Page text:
Granger rejects dialogue for Guyana
There have been fresh calls for some form of dialogue between the Government and the Opposition to break the political impasse, which has dogged development here for years and caused the President to prorogue Parliament last month.
Since proroguing Parliament, President Donald Ramotar has invited Opposition Leader David Granger for talks, but the former army commander has refused, saying that any talks will happen after the reconvening of Parliament. Granger has also insisted that his coalition will continue to mobilise citizens in daily protest actions calling on the President to reconvene Parliament and also hold Local Government Elections. Increasingly, Granger and his coalition – A Partnership for National Unity (APNU) – are being isolated with their stance as commentators across the political divide continue to call for dialogue.
President Ramotar on Sunday disclosed that he has no intention of reconvening Parliament to prorogue it again, and will be making an announcement very soon on the way forward. The Head of State, who was at the time addressing scores at the annual Kala Utsav organised by the Guyana Hindu Dharmic Sabha, also called for the support of all as his Government moved the country forward. Ramotar noted that there have been inaccurate media reports on the prorogation of Parliament and what it really means, but reiterated that he made a constitutional decision.
Guyana Manufacturing and Services Association (GMSA) President Clinton Williams, during an address to business executives, on Friday said his association “fully supports the call for continued dialogue among parliamentary parties during and after the current prorogation of the 10th Parliament“. “We renew advocacy for compromise that would allow for the passing of several pieces of critical legislation, namely the Public Procurement Bill, the Anti-Money Laundering and Countering the Financing of Terrorism Bill, and most importantly, the instruments to facilitate the early conduct of Local Government Elections,” Williams said.
One-time candidate for the People’s National Congress Reform and now Executive Director of the African Cultural and Development Association, Eric Phillips said that “unformatted dialogue should have already taken place”. However, he opined that when Government prorogued Parliament, it closed the doors to all discussions the Opposition was willing to have. “Government has closed the door on dialogue, because they don’t want to discuss the no-confidence motion. However, at some point, they have to talk; both the Government and the Opposition have trapped the country in a no-win situation, resulting in the country being caught in a standstill. Both sides need to speak, but no one wants to speak first,” Phillips said.
He contended that even though the Opposition has written Caricom and other organisations. “They won’t listen to a third party; unless Parliament is reconvened, there will be no speaking,” he said.
Former Government Minister and Commentator, Dr Henry Jeffrey, in an invited comment, said: “At the end of the day, discussions will have to take us forward so the Government, in order to show good faith, may unilaterally now wish to state its intention to allow the establishment of the Procurement Commission on the terms required by the Opposition and to assent to the Local Government Bills that were passed in the National Assembly.”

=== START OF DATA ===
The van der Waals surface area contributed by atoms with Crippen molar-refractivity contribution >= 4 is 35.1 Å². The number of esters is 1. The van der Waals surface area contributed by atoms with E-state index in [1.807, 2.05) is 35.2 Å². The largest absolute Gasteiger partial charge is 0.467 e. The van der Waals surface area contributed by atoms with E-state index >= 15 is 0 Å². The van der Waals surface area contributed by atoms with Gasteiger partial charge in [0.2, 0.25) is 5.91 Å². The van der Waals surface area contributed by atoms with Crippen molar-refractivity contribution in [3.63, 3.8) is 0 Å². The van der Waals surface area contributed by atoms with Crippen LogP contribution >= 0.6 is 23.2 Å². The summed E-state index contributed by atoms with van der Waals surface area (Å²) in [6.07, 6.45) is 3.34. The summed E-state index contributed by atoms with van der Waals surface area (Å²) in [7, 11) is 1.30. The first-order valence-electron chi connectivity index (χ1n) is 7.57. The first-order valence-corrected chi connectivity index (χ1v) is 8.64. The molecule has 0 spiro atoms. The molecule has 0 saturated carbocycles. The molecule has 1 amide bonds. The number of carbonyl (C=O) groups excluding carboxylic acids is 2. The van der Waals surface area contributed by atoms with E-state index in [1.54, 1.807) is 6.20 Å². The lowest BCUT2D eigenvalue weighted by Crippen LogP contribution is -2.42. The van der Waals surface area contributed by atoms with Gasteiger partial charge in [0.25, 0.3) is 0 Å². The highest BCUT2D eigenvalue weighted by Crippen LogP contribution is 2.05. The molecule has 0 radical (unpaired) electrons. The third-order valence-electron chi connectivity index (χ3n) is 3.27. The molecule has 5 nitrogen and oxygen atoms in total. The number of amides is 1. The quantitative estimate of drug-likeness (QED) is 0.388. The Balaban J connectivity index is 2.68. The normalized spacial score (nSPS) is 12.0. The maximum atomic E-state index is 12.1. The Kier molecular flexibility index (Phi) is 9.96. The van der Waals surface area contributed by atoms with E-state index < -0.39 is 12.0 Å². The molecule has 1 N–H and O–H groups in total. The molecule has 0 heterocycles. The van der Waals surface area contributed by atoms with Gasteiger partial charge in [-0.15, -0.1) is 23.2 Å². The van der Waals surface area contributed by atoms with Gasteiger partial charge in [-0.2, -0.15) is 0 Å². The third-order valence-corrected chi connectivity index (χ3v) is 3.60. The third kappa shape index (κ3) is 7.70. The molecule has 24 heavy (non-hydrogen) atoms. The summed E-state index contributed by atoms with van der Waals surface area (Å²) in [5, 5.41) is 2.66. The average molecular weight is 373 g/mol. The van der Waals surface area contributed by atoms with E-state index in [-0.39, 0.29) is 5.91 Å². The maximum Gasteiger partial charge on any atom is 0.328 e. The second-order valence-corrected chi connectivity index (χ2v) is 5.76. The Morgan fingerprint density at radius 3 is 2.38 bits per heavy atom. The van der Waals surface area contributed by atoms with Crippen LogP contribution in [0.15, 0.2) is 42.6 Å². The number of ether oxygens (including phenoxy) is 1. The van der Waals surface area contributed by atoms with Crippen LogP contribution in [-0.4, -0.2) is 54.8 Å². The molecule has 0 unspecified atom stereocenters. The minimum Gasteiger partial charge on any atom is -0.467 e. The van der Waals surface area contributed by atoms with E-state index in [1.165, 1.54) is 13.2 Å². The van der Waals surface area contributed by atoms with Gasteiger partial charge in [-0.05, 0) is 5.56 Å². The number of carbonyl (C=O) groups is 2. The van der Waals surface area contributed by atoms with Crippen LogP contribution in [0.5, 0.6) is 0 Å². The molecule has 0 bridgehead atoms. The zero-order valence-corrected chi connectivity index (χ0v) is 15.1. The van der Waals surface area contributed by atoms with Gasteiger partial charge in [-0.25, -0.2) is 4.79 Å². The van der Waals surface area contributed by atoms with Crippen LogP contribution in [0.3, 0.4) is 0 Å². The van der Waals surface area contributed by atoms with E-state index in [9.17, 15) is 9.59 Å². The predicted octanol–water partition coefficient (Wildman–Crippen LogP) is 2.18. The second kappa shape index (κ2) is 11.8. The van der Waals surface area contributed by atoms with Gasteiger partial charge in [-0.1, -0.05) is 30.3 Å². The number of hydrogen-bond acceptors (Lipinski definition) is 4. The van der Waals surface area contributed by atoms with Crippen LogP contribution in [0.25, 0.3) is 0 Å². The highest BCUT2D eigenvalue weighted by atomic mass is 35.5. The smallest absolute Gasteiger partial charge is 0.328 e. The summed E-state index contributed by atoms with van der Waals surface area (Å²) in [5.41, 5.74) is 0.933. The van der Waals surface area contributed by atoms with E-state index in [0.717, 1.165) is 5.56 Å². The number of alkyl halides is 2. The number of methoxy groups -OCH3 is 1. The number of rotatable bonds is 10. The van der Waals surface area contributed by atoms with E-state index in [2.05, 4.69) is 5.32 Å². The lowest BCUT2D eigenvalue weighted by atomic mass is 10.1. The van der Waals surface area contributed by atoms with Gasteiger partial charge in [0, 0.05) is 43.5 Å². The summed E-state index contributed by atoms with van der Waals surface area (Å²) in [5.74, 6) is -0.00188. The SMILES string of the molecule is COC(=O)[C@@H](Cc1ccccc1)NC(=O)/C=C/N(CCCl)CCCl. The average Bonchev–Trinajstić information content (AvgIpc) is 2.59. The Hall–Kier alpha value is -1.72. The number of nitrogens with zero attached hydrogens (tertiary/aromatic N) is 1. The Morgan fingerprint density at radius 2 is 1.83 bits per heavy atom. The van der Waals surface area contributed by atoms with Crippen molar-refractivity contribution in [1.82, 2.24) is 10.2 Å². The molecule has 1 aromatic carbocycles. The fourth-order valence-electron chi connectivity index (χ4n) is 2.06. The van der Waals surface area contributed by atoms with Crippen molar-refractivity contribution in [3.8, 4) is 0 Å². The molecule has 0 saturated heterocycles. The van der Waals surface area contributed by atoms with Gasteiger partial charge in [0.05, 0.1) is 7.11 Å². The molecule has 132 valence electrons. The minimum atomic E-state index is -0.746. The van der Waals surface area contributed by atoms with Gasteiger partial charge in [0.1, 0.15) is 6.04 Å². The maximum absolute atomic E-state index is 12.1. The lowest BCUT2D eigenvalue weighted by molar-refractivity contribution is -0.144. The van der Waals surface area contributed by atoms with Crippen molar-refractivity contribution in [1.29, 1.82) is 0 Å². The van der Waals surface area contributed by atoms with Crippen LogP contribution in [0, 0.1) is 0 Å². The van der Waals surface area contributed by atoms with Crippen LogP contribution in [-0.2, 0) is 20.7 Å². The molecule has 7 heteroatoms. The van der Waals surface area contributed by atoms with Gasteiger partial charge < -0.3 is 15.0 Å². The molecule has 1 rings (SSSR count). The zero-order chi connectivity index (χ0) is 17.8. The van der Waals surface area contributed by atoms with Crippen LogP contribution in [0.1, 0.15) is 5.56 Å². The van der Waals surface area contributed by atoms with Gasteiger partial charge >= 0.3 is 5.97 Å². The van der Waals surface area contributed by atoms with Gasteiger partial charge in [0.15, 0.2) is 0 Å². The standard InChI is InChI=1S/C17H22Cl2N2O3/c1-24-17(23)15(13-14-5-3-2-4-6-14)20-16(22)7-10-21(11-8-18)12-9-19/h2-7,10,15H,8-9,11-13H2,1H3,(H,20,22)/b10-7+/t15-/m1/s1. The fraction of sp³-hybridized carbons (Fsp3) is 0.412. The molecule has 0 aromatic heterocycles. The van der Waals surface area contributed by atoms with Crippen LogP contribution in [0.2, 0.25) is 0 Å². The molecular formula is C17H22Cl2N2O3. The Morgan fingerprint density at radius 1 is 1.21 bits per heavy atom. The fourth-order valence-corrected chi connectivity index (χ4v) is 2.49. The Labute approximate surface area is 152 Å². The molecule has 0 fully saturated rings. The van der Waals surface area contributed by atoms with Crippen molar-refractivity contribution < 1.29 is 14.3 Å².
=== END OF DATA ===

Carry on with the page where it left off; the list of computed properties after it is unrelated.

Jeffrey said such independent action by the administration may then provide a sensible framework for negotiating some kind of political contact with the Opposition before Parliament is recalled.
Jeffrey, however, was sceptical as to what the Government and Opposition can agree upon outside of Parliament that they could not have agreed upon before the Parliament was prorogued. He said the Opposition has rightly made it quite clear that the administration should recall Parliament, to compromise and thus move the country’s agenda forward. He said there were many worthwhile issues on the agenda, including: the money laundering bill, procurement commission, local government bills, no-confidence motion, budgeting issues.
Adding his voice to the debate, Commentator Ramon Gaskin, in a letter to the editor, said he has had an opportunity to carefully study the President’s 104-word letter to the Opposition Leader in which he states that he stands “prepared to meet”, to “initiate steps” since there was still an “opportunity” provided by the prorogation to still have the 10th Parliament “discuss” and “conclude” those issues. Gaskin said the basic thrust of the President’s letter is a preparedness to meet to “conclude” the issues which the Government wants concluded. Gaskin said any solution to the present crisis must include a willingness to put all issues from both sides on the table, to fix a firm date for reconvening Parliament, say January 5, 2015 and to use this period to attempt to resolve all issues preferably facilitated by a group of independent, skilled Guyanese mediators. “All of this is still possible. I am sure that there are other ideas around to end the deadlock.”
On November 10, President Ramotar issued a proclamation proroguing Parliament, hoping that the Government and the Opposition would engage in meaningful talks on Guyana’s development. The prorogation came on the day the combined Opposition, the Alliance For Change (AFC) and A Partnership for National Unity (APNU) intended to pass a No-Confidence Motion against the Ramotar-led People’s Progressive Party/Civic (PPP/C) Administration.
The move threw the Opposition parties into confusion as President Ramotar insisted that the proclamation was made so that the Opposition would not stall development through their No-Confidence Motion. The President said though the decision was taken to prorogue Parliament, it was not the original plan.